Cloud Functions does not allow outbound connections on port 25, so you cannot make non-secure connections to an SMTP server. The recommended way to send emails is to use SendGrid. You can find a complete example in the SendGrid Tutorial, and other options for sending email in the Google Compute Engine document Sending Email from an Instance.


This section describes best practices for optimizing performance.

Minimize dependencies

Because functions are stateless and the execution environment is often initialized from scratch (during what is known as a cold start), the global context of the function is evaluated.

If your functions specify dependent packages with require(), the load time for those packages adds to the invocation latency during a cold start. You can reduce this latency as well as function deploy time by minimizing the number of dependencies loaded by your function.

Use global variables to reuse objects in future invocations

There is no guarantee that the state of a Cloud Function will be preserved for future invocations. However, Cloud Functions often recycles the execution environment of a previous invocation. If you declare a variable in global scope, its value can be reused in subsequent invocations without having to be recomputed.

This way you can cache objects that may be expensive to recreate on each function invocation. Moving such objects from the function body to global scope may result in significant performance improvements. The following example creates a heavy object only once per function instance, and shares it across all function invocations reaching the given instance:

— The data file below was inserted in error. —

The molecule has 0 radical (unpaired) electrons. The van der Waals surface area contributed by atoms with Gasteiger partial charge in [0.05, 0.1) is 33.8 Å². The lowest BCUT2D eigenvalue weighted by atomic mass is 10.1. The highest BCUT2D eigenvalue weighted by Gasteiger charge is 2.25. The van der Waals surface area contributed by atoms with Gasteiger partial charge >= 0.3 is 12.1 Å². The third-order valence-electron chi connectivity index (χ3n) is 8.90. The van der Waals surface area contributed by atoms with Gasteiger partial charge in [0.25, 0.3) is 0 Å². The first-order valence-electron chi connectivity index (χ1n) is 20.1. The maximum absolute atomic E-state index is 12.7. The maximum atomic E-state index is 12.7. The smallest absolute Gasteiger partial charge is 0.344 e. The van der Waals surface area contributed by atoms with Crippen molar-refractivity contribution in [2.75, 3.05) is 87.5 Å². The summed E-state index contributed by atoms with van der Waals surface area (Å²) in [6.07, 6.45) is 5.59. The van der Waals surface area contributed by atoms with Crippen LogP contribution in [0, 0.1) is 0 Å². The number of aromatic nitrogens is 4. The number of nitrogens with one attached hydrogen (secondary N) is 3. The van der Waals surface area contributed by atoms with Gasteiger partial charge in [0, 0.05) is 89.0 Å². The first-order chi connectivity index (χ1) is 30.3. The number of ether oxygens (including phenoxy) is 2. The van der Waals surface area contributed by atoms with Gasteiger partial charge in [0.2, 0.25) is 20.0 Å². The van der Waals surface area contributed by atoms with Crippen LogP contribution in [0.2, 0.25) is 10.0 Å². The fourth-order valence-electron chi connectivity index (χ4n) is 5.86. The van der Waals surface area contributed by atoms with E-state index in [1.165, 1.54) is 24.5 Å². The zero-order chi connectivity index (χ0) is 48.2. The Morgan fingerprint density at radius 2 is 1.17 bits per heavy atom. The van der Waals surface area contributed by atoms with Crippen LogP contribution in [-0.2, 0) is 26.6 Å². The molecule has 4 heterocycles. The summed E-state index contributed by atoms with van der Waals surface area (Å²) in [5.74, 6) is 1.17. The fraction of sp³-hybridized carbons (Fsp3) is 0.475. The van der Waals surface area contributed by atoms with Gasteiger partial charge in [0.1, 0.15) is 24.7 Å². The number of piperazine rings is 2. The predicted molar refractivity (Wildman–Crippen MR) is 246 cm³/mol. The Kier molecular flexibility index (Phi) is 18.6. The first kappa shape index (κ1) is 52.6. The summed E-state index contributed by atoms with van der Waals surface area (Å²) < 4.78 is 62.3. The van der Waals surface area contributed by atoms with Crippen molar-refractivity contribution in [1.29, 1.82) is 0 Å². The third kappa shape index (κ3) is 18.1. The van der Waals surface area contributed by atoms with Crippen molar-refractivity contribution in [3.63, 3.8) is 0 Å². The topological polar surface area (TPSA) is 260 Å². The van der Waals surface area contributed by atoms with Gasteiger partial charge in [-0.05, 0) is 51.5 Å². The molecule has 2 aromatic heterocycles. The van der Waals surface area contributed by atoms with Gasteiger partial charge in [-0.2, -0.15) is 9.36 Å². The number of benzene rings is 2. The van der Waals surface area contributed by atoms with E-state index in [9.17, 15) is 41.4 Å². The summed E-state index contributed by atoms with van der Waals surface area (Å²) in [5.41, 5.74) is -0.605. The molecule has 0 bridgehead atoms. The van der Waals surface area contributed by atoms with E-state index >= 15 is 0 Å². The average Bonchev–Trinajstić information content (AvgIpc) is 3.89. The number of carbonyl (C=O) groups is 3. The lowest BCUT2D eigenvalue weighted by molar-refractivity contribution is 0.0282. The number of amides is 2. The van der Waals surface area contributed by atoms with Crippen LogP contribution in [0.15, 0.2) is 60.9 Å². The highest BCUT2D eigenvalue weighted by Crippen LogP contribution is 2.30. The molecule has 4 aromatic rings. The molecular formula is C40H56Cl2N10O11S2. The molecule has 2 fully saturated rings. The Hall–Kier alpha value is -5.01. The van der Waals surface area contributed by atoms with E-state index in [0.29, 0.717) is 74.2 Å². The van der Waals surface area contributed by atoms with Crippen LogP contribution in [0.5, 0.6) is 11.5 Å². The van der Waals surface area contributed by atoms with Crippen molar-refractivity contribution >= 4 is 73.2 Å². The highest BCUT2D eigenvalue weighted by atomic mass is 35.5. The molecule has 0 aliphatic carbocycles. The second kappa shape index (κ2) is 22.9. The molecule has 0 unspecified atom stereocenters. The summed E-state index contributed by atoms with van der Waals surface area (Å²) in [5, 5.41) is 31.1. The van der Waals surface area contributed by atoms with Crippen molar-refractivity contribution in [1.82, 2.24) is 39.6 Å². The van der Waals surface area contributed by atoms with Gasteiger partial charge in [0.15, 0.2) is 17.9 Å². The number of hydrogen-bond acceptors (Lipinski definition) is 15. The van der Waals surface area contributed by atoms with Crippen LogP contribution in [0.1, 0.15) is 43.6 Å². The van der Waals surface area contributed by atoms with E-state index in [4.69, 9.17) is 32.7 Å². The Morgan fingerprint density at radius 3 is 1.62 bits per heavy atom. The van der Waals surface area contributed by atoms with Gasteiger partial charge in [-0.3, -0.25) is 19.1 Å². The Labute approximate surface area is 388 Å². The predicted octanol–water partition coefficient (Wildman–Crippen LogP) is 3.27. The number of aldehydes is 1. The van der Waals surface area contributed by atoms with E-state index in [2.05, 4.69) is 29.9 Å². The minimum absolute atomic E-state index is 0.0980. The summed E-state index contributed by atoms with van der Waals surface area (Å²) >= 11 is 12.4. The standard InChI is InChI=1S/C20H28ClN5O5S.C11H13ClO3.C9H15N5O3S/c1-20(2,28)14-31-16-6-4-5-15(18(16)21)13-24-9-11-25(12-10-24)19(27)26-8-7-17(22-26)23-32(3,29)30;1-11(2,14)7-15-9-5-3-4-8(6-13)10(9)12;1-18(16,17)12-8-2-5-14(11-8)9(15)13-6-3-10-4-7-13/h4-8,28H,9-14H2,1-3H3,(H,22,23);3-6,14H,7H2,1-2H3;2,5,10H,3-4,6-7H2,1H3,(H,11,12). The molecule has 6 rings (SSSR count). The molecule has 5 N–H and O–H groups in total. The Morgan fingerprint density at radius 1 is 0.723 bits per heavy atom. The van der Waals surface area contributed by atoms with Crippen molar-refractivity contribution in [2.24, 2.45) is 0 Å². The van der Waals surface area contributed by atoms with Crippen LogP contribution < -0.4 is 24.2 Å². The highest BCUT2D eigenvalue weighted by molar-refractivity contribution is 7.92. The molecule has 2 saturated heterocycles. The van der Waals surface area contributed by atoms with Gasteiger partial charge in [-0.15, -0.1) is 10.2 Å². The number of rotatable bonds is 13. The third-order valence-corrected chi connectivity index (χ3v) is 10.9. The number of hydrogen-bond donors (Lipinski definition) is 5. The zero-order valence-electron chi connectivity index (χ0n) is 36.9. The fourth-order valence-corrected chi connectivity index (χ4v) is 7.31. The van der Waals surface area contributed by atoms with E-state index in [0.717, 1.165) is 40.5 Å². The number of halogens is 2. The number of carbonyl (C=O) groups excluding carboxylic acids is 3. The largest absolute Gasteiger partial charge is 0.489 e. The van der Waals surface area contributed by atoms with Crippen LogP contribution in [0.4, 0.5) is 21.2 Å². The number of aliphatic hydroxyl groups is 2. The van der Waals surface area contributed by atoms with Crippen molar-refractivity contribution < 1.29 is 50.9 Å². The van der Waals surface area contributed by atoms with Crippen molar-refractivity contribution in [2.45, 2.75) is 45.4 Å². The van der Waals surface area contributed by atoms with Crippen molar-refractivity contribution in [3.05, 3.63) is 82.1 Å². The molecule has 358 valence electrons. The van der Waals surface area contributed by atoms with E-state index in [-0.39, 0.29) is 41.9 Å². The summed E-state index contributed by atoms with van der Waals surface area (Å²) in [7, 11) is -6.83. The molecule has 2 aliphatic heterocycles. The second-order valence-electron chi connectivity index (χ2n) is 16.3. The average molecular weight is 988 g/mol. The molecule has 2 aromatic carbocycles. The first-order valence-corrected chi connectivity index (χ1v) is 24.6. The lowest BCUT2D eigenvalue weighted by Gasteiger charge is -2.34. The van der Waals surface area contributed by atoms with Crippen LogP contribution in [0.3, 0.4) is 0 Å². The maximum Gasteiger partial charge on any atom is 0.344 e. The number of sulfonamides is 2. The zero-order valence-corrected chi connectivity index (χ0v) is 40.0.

// Global (instance-wide) scope
// This computation runs at instance cold-start
const instanceVar = heavyComputation();

 * HTTP Cloud Function that declares a variable.
 * @param {Object} req Cloud Function request context.
 * @param {Object} res Cloud Function response context.
exports.scopeDemo = (req, res) => {
  // Per-function scope
  // This computation runs every time this function is called
  const functionVar = lightComputation();

  res.send(`Per instance: ${instanceVar}, per function: ${functionVar}`);

It is particularly important to cache network connections, library references, and API clients in global scope. See Optimizing Networking for examples.

Do lazy initialization of global variables

If you initialize variables in global scope, the initialization code will always be executed via a cold start invocation, increasing its latency. If some objects are not used in all code paths, consider initializing them lazily on demand:


// Always initialized (at cold-start)
const nonLazyGlobal = fileWideComputation();

// Declared at cold-start, but only initialized if/when the function executes
let lazyGlobal;

 * HTTP Cloud Function that uses lazy-initialized globals
 * @param {Object} req Cloud Function request context.
 * @param {Object} res Cloud Function response context.
exports.lazyGlobals = (req, res) => {
  // This value is initialized only if (and when) the function is called
  lazyGlobal = lazyGlobal || functionSpecificComputation();

  res.send(`Lazy global: ${lazyGlobal}, non-lazy global: ${nonLazyGlobal}`);

This is particularly important if you define several functions in a single file, and different functions use different variables. Unless you use lazy initialization, you may lose resources initializing variables that are never subsequently used.